As rainfall has started pouring in several parts of the state, four districts in Kerala and Lakshwadeep continue to have red alerts. An orange alert has also been issued in eight districts including Kollam and Alappuzha districts.
After a delay of six days, the Southwest monsoon hit the Kerala coast Saturday, marking the official commencement of the four-month rainfall season in the country. “Monsoon has made an onset over Kerala today (June 8),” news agency PTI quoted India Meteorological Department’s Director General-designate Mrutyunjay Mohapatra, as saying.
A red alert, indicating heavy rainfall, has been sounded in four districts in Kerala. Lakshwadeep, too, is on red alert.
Meanwhile, an orange alert has also been issued in eight districts of Kerala including Kollam and Alappuzha districts for June 9 and in Thiruvananthapuram, Kollam, Alappuzha and Ernakulam districts for June 10 by the Kerala State Disaster Management Authority. The IMD station in Thiruvananthapuram has predicted heavy to very heavy rainfall in several parts on June 10 and June 11.
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The weather agency has advised fishermen against venturing into sea for the next four days.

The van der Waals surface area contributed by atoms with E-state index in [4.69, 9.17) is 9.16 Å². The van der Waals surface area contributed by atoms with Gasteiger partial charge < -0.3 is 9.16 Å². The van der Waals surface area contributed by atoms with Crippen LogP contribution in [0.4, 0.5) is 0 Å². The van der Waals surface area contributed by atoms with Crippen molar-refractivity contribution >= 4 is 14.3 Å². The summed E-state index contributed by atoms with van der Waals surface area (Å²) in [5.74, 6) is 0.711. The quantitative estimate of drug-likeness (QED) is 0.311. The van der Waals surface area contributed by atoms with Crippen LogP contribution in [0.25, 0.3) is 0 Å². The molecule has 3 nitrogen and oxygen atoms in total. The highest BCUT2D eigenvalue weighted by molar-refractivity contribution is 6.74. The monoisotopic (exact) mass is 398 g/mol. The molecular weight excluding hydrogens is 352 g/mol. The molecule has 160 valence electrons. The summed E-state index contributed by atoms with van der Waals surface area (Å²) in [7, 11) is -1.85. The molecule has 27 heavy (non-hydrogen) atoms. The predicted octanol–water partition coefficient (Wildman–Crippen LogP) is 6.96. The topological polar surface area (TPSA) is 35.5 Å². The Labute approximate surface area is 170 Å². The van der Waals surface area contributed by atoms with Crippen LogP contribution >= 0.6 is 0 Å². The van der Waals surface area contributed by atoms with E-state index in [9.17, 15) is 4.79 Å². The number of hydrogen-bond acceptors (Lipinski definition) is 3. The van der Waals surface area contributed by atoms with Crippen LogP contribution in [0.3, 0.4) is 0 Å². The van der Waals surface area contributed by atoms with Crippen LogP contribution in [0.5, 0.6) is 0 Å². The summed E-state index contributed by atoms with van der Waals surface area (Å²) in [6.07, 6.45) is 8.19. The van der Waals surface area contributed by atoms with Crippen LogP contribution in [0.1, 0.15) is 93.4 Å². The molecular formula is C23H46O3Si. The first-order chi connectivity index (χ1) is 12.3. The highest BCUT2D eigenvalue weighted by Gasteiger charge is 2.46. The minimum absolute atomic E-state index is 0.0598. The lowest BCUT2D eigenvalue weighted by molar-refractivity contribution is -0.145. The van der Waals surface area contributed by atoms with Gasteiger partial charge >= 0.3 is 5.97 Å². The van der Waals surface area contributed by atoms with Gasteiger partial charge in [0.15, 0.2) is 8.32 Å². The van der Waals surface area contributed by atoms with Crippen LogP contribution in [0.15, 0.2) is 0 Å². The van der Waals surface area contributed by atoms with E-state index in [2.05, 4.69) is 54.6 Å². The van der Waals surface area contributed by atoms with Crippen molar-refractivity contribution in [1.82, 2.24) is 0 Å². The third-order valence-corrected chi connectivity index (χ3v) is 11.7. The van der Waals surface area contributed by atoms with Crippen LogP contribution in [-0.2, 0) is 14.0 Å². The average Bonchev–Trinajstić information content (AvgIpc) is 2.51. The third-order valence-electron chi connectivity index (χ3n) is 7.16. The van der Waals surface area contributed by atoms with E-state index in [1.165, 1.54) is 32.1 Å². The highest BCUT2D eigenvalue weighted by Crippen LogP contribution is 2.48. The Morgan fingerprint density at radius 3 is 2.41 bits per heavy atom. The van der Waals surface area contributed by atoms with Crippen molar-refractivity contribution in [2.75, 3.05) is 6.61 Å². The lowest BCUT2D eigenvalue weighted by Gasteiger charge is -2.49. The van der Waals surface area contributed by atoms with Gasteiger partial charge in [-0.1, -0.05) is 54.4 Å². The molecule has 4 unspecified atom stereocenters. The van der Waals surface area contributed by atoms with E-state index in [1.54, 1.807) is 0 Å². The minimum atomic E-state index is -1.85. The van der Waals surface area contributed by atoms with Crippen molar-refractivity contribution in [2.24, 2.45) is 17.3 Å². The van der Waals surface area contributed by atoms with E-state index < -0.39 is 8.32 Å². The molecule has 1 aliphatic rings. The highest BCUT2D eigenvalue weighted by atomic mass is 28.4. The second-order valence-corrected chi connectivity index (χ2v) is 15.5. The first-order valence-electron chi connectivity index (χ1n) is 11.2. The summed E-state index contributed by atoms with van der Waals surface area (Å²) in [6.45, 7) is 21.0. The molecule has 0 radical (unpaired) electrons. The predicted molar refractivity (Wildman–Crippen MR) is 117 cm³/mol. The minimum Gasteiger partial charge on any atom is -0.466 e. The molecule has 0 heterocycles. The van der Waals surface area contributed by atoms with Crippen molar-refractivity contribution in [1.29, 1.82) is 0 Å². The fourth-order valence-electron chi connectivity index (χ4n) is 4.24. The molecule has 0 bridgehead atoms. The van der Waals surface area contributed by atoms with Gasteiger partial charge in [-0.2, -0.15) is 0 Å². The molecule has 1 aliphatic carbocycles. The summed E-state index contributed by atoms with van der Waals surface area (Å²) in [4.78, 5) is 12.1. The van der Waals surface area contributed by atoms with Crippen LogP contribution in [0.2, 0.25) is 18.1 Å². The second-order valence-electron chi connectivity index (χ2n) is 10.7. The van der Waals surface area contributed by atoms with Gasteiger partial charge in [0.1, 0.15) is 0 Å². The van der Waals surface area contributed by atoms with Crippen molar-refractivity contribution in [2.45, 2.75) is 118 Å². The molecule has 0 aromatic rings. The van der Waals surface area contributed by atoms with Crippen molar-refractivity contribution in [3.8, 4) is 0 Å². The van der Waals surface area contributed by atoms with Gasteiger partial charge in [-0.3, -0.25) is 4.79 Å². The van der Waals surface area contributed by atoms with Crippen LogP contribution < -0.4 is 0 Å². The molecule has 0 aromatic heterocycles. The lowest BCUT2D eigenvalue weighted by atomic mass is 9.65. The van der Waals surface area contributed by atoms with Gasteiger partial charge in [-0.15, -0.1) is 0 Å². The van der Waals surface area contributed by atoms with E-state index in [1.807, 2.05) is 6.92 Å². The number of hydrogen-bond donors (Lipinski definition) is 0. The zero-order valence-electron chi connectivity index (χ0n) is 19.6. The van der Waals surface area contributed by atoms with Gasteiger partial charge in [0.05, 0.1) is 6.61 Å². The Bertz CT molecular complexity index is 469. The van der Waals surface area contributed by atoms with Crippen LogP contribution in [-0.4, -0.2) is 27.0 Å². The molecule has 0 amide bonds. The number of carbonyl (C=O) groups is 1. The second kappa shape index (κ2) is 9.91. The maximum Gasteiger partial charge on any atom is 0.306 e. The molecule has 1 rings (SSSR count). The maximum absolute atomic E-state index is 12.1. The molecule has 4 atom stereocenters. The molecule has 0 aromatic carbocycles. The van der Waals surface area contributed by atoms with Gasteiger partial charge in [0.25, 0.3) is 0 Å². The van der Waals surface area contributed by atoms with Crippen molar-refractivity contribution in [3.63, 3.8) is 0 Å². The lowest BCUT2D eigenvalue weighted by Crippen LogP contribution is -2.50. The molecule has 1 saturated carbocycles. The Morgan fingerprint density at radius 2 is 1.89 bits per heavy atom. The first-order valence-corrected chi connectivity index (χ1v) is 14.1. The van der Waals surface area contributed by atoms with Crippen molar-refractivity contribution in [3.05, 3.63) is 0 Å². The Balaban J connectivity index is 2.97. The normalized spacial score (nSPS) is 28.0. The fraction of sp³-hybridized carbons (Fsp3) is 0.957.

Besides Kerala, Lakshadweep and the Andaman and Nicobar Islands and the northeastern states are expected to receive heavy rainfall on Saturday.
On Thursday, IMD had said the arrival of monsoon in Delhi is likely to be delayed by two-three days from its usual onset on June 29. However, Skymet said it may take at least a week longer. Northwest India is likely to have normal monsoon.
The IMD declares onset of monsoon over Kerala when sixty per cent of its 14 stations in Kerala — Minicoy, Amini, Thiruvananthapuram, Punalur, Kollam, Allapuzha, Kottayam, Kochi, Thrissur, Kozhikode, Thalassery, Kannur, Kudulu and Mangalore — report rainfall of 2.5 millimetres or more for two consecutive days.
This is one of the important parameters to declare the onset of monsoon. The other two factors are speed of the westerlies and long-wave radiation.
India’s annual monsoon delivers about 70 per cent of the country’s rainfall. The delay in Kerala this year has had a big impact on farmers and other people, as the heat wave has dried up reservoirs. Monsoons are the lifeblood of India’s $2.5 trillion economy, spurring farm output and boosting rural spending on items ranging from gold to cars, motorcycles and refrigerators.
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